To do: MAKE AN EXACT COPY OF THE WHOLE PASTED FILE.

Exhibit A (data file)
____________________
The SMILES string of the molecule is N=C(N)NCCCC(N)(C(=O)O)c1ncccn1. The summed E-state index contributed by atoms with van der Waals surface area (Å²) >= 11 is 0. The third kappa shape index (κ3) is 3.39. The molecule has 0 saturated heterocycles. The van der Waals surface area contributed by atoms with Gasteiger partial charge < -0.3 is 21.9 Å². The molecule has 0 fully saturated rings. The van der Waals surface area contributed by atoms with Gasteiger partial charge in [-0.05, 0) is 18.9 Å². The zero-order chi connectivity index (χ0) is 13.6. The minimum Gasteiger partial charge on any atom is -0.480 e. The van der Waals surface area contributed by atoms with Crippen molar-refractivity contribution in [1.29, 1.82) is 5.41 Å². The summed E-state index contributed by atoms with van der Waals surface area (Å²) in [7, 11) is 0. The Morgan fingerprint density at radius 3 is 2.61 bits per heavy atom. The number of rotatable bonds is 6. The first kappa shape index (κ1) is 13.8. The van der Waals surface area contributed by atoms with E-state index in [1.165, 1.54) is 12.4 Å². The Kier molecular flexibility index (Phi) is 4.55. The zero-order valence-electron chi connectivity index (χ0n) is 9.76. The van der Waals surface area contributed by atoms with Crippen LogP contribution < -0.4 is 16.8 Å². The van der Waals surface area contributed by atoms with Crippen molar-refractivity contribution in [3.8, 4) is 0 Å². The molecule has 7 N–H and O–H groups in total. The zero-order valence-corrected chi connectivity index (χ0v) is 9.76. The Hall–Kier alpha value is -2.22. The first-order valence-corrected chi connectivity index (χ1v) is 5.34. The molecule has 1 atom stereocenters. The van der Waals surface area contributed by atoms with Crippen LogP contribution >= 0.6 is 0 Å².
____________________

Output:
The SMILES string of the molecule is N=C(N)NCCCC(N)(C(=O)O)c1ncccn1. The summed E-state index contributed by atoms with van der Waals surface area (Å²) >= 11 is 0. The third kappa shape index (κ3) is 3.39. The molecule has 0 saturated heterocycles. The van der Waals surface area contributed by atoms with Gasteiger partial charge < -0.3 is 21.9 Å². The molecule has 0 fully saturated rings. The van der Waals surface area contributed by atoms with Gasteiger partial charge in [-0.05, 0) is 18.9 Å². The zero-order chi connectivity index (χ0) is 13.6. The minimum Gasteiger partial charge on any atom is -0.480 e. The van der Waals surface area contributed by atoms with Crippen molar-refractivity contribution in [1.29, 1.82) is 5.41 Å². The summed E-state index contributed by atoms with van der Waals surface area (Å²) in [7, 11) is 0. The Morgan fingerprint density at radius 3 is 2.61 bits per heavy atom. The number of rotatable bonds is 6. The first kappa shape index (κ1) is 13.8. The van der Waals surface area contributed by atoms with E-state index in [1.165, 1.54) is 12.4 Å². The Kier molecular flexibility index (Phi) is 4.55. The zero-order valence-electron chi connectivity index (χ0n) is 9.76. The van der Waals surface area contributed by atoms with Crippen LogP contribution < -0.4 is 16.8 Å². The van der Waals surface area contributed by atoms with Crippen molar-refractivity contribution in [3.8, 4) is 0 Å². The molecule has 7 N–H and O–H groups in total. The zero-order valence-corrected chi connectivity index (χ0v) is 9.76. The Hall–Kier alpha value is -2.22. The first-order valence-corrected chi connectivity index (χ1v) is 5.34. The molecule has 1 atom stereocenters. The van der Waals surface area contributed by atoms with Crippen LogP contribution >= 0.6 is 0 Å².